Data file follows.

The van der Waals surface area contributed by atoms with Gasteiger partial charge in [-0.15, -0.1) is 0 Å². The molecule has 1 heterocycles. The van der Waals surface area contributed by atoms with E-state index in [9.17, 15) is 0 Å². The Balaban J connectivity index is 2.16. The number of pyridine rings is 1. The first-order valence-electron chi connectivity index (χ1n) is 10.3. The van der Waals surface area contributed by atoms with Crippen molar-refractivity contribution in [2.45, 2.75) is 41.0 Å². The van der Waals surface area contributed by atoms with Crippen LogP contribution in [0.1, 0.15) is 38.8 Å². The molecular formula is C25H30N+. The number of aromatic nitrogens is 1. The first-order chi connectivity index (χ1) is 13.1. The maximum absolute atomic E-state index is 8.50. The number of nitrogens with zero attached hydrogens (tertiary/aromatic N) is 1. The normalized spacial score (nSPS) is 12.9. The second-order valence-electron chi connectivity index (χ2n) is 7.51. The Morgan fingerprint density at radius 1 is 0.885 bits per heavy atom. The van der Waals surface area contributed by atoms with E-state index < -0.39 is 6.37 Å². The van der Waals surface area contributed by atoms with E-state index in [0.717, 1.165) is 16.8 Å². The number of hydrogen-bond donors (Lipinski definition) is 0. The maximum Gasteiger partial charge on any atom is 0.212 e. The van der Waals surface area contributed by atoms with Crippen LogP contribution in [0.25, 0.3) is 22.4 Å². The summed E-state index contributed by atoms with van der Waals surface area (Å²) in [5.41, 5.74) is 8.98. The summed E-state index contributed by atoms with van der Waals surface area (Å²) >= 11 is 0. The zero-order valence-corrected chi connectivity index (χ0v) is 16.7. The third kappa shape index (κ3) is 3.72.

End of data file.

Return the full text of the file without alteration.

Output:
The van der Waals surface area contributed by atoms with Gasteiger partial charge in [-0.15, -0.1) is 0 Å². The molecule has 1 heterocycles. The van der Waals surface area contributed by atoms with E-state index in [9.17, 15) is 0 Å². The Balaban J connectivity index is 2.16. The number of pyridine rings is 1. The first-order valence-electron chi connectivity index (χ1n) is 10.3. The van der Waals surface area contributed by atoms with Crippen molar-refractivity contribution in [2.45, 2.75) is 41.0 Å². The van der Waals surface area contributed by atoms with Crippen LogP contribution in [0.1, 0.15) is 38.8 Å². The molecular formula is C25H30N+. The number of aromatic nitrogens is 1. The first-order chi connectivity index (χ1) is 13.1. The maximum absolute atomic E-state index is 8.50. The number of nitrogens with zero attached hydrogens (tertiary/aromatic N) is 1. The normalized spacial score (nSPS) is 12.9. The second-order valence-electron chi connectivity index (χ2n) is 7.51. The Morgan fingerprint density at radius 1 is 0.885 bits per heavy atom. The van der Waals surface area contributed by atoms with E-state index < -0.39 is 6.37 Å². The van der Waals surface area contributed by atoms with E-state index in [0.717, 1.165) is 16.8 Å². The number of hydrogen-bond donors (Lipinski definition) is 0. The maximum Gasteiger partial charge on any atom is 0.212 e. The van der Waals surface area contributed by atoms with Crippen LogP contribution in [0.25, 0.3) is 22.4 Å². The summed E-state index contributed by atoms with van der Waals surface area (Å²) in [5.41, 5.74) is 8.98. The summed E-state index contributed by atoms with van der Waals surface area (Å²) >= 11 is 0. The zero-order valence-corrected chi connectivity index (χ0v) is 16.7. The third kappa shape index (κ3) is 3.72.